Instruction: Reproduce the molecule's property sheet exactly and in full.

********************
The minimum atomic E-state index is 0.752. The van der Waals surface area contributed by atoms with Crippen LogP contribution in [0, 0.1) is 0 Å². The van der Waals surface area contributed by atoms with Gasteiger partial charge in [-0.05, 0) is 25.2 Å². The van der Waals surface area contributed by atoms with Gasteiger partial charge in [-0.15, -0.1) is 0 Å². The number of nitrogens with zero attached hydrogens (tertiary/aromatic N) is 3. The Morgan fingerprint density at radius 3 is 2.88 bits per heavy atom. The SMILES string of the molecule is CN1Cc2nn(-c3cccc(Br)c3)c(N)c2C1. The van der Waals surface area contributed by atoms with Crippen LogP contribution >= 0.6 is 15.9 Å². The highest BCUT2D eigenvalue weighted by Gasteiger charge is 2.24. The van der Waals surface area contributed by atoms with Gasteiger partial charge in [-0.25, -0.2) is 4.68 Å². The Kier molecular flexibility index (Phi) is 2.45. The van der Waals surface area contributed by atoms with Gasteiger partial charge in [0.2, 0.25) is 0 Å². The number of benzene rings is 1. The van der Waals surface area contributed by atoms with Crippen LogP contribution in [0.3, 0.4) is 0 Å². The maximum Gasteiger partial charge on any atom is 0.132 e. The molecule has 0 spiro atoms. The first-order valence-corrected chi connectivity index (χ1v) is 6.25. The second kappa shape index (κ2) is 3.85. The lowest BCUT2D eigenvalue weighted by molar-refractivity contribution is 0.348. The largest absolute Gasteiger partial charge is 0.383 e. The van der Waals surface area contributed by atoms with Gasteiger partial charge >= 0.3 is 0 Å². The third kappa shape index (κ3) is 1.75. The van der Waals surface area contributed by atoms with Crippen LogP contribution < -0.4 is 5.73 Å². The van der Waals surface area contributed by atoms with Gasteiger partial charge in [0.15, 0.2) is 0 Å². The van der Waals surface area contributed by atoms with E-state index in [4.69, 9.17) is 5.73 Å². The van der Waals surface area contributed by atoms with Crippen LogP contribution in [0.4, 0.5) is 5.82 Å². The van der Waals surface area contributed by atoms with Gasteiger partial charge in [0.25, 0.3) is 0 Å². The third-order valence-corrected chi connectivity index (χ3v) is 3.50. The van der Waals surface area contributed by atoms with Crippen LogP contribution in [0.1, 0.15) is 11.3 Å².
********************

The minimum atomic E-state index is 0.752. The van der Waals surface area contributed by atoms with Crippen LogP contribution in [0, 0.1) is 0 Å². The van der Waals surface area contributed by atoms with Gasteiger partial charge in [-0.05, 0) is 25.2 Å². The van der Waals surface area contributed by atoms with Gasteiger partial charge in [-0.15, -0.1) is 0 Å². The number of nitrogens with zero attached hydrogens (tertiary/aromatic N) is 3. The Morgan fingerprint density at radius 3 is 2.88 bits per heavy atom. The SMILES string of the molecule is CN1Cc2nn(-c3cccc(Br)c3)c(N)c2C1. The van der Waals surface area contributed by atoms with Crippen LogP contribution >= 0.6 is 15.9 Å². The highest BCUT2D eigenvalue weighted by Gasteiger charge is 2.24. The van der Waals surface area contributed by atoms with Gasteiger partial charge in [-0.25, -0.2) is 4.68 Å². The Kier molecular flexibility index (Phi) is 2.45. The van der Waals surface area contributed by atoms with Gasteiger partial charge in [0.2, 0.25) is 0 Å². The number of benzene rings is 1. The van der Waals surface area contributed by atoms with Crippen LogP contribution in [0.3, 0.4) is 0 Å². The maximum Gasteiger partial charge on any atom is 0.132 e. The molecule has 0 spiro atoms. The first-order valence-corrected chi connectivity index (χ1v) is 6.25. The second kappa shape index (κ2) is 3.85. The lowest BCUT2D eigenvalue weighted by molar-refractivity contribution is 0.348. The largest absolute Gasteiger partial charge is 0.383 e. The van der Waals surface area contributed by atoms with Gasteiger partial charge >= 0.3 is 0 Å². The third kappa shape index (κ3) is 1.75. The van der Waals surface area contributed by atoms with Crippen LogP contribution < -0.4 is 5.73 Å². The van der Waals surface area contributed by atoms with Gasteiger partial charge in [0.15, 0.2) is 0 Å². The van der Waals surface area contributed by atoms with E-state index in [4.69, 9.17) is 5.73 Å². The van der Waals surface area contributed by atoms with Crippen LogP contribution in [0.4, 0.5) is 5.82 Å². The van der Waals surface area contributed by atoms with Gasteiger partial charge in [0.25, 0.3) is 0 Å². The third-order valence-corrected chi connectivity index (χ3v) is 3.50. The van der Waals surface area contributed by atoms with Crippen LogP contribution in [0.1, 0.15) is 11.3 Å².